I couldn’t help but notice the address the other guy recited to the officer;
Stone Pine Way – the subdivision 25k back with all the huge monster homes in it. “At least he can afford this,” I thought.

After we got our tickets we both headed out on our way. He continued on his journey to Bragg Creek (where I was headed as well) and I turned around and cycled home. For some reason I figured that my pricey escapade ought not be rewarded with a full afternoon’s ride. I was getting a bit ticked with myself by this point, and decided that I didn’t feel much like riding any more; all I wanted to do was get home. I couldn’t avoid getting the ticket, so now it was time to beat myself up for it. Yeah.

Starting down that road I came to realize that self flagellation was probably not the best way to handle things. Besides, nothing good can come of it, right? I phoned Fran and told her about my mistake, as usual she was very gracious (more than, I'm sure, I would be in return). Talking to her helped, but still I found myself wanting to exact a pound of flesh from myself. “Don’t let it ruin your weekend… don’t let it ruin another minute,” she said. I know that she’s right, but still, there is this propensity in me. I’m getting better at not letting mistakes bug me for that long, but still, at times – times where I do something costly and totally unnecessary – I can go there.

So how do I stop myself from going there? Well, usually it just takes a bit of time… a few hours and things calm down. So I think, "Can’t I do some kind of mental gymnastic and put myself in the place where time was going to eventually land me; speed up what time would eventually do?" It wasn’t working.

Finally I decided to practice what I had just preached this morning. Gratitude. Not for the ticket, but for all the other amazingly good things in life. As I mentally generated the list, the weight of the infraction dissipated. I actually got to the point of even thanking God for the warning. The officer was pretty graphic in describing other cyclists he’s peeled off the road in the past. At least I wasn’t one of them.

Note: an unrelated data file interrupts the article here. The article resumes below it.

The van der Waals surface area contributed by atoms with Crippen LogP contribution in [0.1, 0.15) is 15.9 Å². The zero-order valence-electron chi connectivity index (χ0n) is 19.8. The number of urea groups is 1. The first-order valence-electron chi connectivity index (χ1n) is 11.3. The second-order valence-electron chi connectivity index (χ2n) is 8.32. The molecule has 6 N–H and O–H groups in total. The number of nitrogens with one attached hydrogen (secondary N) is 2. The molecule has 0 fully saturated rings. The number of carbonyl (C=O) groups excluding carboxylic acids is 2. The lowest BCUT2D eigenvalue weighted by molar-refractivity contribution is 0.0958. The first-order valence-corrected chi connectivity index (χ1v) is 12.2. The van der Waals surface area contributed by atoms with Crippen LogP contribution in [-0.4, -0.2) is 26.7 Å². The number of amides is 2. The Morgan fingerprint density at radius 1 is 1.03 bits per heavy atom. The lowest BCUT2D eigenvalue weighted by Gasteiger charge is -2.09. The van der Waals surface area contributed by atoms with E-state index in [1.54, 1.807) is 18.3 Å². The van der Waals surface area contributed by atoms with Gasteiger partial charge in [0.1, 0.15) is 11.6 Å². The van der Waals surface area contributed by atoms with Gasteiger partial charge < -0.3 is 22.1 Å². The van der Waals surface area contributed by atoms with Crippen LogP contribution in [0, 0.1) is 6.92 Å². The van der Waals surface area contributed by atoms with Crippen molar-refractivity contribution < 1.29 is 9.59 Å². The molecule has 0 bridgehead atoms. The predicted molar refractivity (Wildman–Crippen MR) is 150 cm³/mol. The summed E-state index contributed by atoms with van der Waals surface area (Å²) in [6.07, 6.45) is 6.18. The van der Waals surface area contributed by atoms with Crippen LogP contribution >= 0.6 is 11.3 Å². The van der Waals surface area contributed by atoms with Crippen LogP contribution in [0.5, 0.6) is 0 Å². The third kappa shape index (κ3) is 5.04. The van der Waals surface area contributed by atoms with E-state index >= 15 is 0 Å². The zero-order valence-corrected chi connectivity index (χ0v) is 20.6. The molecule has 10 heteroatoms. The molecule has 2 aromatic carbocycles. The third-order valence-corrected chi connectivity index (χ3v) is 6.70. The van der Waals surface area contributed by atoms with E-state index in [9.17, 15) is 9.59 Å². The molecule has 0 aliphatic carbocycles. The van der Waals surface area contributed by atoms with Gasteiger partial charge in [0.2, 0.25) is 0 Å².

Death of a 16 year old...

Oct 04, 2005

Last Tuesday afternoon I was dying inside. I’d just received a phone call telling me that my 16 year old ‘nephew’ Brendan was killed in a car accident in Edmonton. Immediately I pulled over onto a side street and wept… a convulsing kind of grief. Then the internal dying began. Trying to make sense of it all; attempting to process this huge emotional download. What was most immediately difficult was the realization that I had to tell my 16 and 18 year old kids the news later that day; much later that day it seemed. All afternoon I had to carry this tragedy in my heart, knowing that the news would steal away their innocence (they played with Brendon as kids); that it would shock them deeply.
It’s an awful thing to have to carry news like that, knowing that something very tough is about to happen; to be the bearer of that terrible report; to feel the weight of its imminence. Looming, burdensome, sickening. Sitting on the couch in our living room, my heart racing, they listened…so much more serious than any of us wanted to be that ordinary, sunny autumn day.

Talking with my wife about it, I wondered how God is able to handle it, knowing what’s about to happen… watching Brendon drive down 18th Street in his new car… 50 metres… so in love with this boy that he’d given life to… 25 metres… so cognizant of the upheaval; the grief that the family would be encountering… 0 metres… crash!

At the funeral, the pastor reminded us of some of the traditional ‘theodicies’ (ways to explain God’s justness in suffering/tragedy) that we invoke in times such as these. For me, some of them seemed rather empty… “God will work something good out of this…” (I’m sure he will, and is, but why this way God?) “God will bring glory to himself through this mystery…” (Again, it trust that this is right, and that mysteriously God has a plan in it all, but why a 16 year old?). The one pastoral point that did make sense was that, “God weeps in this.” Jesus wept at this friend Lazarus’ funeral, God weeps at his friend Brendon’s. I don’t know why it helps, but it does. Weeping with someone who has experienced severe loss is often the only effective way of ‘being there’ for them; words rarely suffice, often mess things up more. God was there… is there.